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      Renisha McBride's Death and Who Gets to Be a Perceived Threat

      Renisha McBride's Death and Who Gets to Be a Perceived Threat Renisha McBride's Death and Who Gets to Be a Perceived Threat Renisha McBride's Death and Who Gets to Be a Perceived Threat
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      Opinion & Analysis

      Renisha McBride's Death and Who Gets to Be a Perceived Threat

      By Natasha Lennard

      The death of Renisha McBride can be described in two very different ways. One version tells of Theodore Wafer waking in fear on a November night in Detroit on hearing frantic pounding on his front door. The banging is violent. He reaches for his shotgun, in a panic, he opens his front door and fires the weapon. In this retelling, Wafer accidentally killed 19-year-old Renisha McBride in the belief that his person was in imminent threat.

      The other possible narrative is that the young woman, seeking help after having crashed her car a few blocks away knocks desperately on Wafer's door. She is met immediately with a fatal shot to the face.

      Two crucial details, in my view, should help determine which version gets to be true. McBride is black, Wafer is white. The city of Detroit has an 82 percent black population, the Detroit metropolitan area town of Dearborn Heights where Wafer lives is 86 percent white.

      Jury selection began on Monday for Wafer's trial. He faces charges of second-degree murder, manslaughter, and the use of a gun in a crime. First-degree murder charges were not brought, on the understanding that Wafer did not intend to kill the teen. And indeed that may be true. I'd suggest that the use of a shotgun at close range is likely enough to be fatal that intentionality becomes somewhat irrelevant. However, we are dealing with the peculiar logic of a legal system bound to make excuses for homeowners with firearms.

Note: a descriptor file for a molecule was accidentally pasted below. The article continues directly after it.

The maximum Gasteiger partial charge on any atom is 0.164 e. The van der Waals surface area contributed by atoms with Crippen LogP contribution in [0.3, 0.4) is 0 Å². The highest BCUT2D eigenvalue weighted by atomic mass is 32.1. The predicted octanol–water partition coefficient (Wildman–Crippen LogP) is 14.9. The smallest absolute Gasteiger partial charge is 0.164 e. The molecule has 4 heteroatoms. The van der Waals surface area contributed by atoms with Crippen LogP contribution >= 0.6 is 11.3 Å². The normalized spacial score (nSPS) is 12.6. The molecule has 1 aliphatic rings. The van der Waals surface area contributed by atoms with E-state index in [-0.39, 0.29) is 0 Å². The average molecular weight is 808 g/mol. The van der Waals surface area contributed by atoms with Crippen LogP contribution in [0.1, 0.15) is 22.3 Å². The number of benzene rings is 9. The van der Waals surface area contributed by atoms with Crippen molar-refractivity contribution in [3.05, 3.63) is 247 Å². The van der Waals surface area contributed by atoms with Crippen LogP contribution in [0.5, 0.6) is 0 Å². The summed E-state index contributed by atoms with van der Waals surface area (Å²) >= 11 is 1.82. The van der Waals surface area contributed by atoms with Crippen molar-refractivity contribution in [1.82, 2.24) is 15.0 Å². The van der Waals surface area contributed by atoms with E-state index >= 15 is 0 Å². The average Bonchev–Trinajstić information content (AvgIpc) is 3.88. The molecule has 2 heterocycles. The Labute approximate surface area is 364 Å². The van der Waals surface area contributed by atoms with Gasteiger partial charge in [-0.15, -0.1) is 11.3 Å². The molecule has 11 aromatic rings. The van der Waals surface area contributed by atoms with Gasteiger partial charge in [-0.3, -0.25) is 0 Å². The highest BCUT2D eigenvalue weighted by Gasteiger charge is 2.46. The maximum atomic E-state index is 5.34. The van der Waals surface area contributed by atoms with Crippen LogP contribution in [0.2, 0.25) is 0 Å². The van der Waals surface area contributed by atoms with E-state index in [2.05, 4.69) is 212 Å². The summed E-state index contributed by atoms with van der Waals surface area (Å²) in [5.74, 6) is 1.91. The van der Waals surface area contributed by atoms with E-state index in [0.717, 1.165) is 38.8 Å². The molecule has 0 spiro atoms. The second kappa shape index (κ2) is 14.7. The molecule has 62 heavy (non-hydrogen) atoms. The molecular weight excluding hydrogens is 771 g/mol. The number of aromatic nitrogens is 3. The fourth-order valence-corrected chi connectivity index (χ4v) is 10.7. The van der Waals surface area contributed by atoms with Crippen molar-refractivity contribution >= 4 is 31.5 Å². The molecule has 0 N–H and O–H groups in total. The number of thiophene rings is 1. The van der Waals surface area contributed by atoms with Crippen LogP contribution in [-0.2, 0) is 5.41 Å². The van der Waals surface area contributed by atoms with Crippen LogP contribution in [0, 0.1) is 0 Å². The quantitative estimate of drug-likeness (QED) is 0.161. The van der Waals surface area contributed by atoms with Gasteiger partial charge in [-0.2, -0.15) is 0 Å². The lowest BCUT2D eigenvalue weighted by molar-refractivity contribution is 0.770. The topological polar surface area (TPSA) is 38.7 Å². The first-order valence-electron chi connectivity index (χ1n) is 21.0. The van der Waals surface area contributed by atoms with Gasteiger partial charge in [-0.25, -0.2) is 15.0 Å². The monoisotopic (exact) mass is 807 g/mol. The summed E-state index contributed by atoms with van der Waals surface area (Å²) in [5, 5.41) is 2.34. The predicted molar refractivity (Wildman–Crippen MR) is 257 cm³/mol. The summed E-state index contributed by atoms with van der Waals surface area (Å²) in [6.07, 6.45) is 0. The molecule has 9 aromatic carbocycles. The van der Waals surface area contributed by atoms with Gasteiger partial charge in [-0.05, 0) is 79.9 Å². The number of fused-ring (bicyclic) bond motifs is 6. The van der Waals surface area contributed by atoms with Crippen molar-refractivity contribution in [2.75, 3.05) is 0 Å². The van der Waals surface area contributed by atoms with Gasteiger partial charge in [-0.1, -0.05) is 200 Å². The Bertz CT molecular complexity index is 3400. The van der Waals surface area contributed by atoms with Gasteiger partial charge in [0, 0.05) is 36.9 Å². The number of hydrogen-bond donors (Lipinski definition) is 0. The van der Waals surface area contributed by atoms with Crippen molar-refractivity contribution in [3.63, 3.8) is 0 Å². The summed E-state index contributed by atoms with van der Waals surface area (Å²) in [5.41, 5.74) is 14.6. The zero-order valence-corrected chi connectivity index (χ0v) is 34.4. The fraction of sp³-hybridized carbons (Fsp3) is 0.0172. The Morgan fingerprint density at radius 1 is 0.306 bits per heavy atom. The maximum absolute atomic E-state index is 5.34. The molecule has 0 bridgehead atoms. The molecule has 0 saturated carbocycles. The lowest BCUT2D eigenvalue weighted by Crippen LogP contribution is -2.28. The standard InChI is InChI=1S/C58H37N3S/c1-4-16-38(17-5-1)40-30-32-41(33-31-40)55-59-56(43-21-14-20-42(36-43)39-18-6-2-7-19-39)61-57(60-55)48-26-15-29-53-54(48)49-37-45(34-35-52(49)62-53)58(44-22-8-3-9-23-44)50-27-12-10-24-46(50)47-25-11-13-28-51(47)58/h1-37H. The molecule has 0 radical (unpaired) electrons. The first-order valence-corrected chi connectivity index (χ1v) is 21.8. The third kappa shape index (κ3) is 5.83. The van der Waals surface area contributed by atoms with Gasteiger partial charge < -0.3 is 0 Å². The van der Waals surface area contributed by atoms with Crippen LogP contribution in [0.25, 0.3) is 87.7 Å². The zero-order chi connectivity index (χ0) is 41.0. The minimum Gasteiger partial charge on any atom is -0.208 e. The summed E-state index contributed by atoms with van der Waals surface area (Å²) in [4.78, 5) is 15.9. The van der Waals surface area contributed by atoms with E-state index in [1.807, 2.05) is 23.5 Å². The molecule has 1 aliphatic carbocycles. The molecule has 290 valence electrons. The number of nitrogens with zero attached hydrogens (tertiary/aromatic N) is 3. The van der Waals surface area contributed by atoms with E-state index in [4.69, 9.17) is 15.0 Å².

Nonetheless, Wafer's trial poses a question more complicated than intent to kill. It rests on whether the 55-year-old had plausible recourse to shoot a firearm in "reasonable and honest" belief that it was a matter of self-defense. Self-defense is not the same as fear. We can grant that Wafer was afraid that night. What his defense must prove though is that he genuinely and with good reason believed he was in imminent threat of death or great bodily harm.

      The words of McBride's aunt in the wake of her death are worth repeating here. "He shot her in the head… for what? For knocking on his door,” said Bernita Sparks. “If he felt scared or threatened, he should have called 911.” It should seem uncomplicated that, even if Wafer genuinely felt mortally threatened, this fear was not also reasonable. And so the legal criteria for self-defense should not be met here.

      However aggressively the teen may have been pounding, it seems unfounded that the unarmed McBride could be reasonably perceived as an imminent, grave threat. But, as civil rights activists have pointed out, the same could have been said of 17-year-old Trayvon Martin as he walked home unarmed, carrying skittles and iced tea. But his killer, George Zimmerman, was acquitted of second-degree murder and manslaughter charges.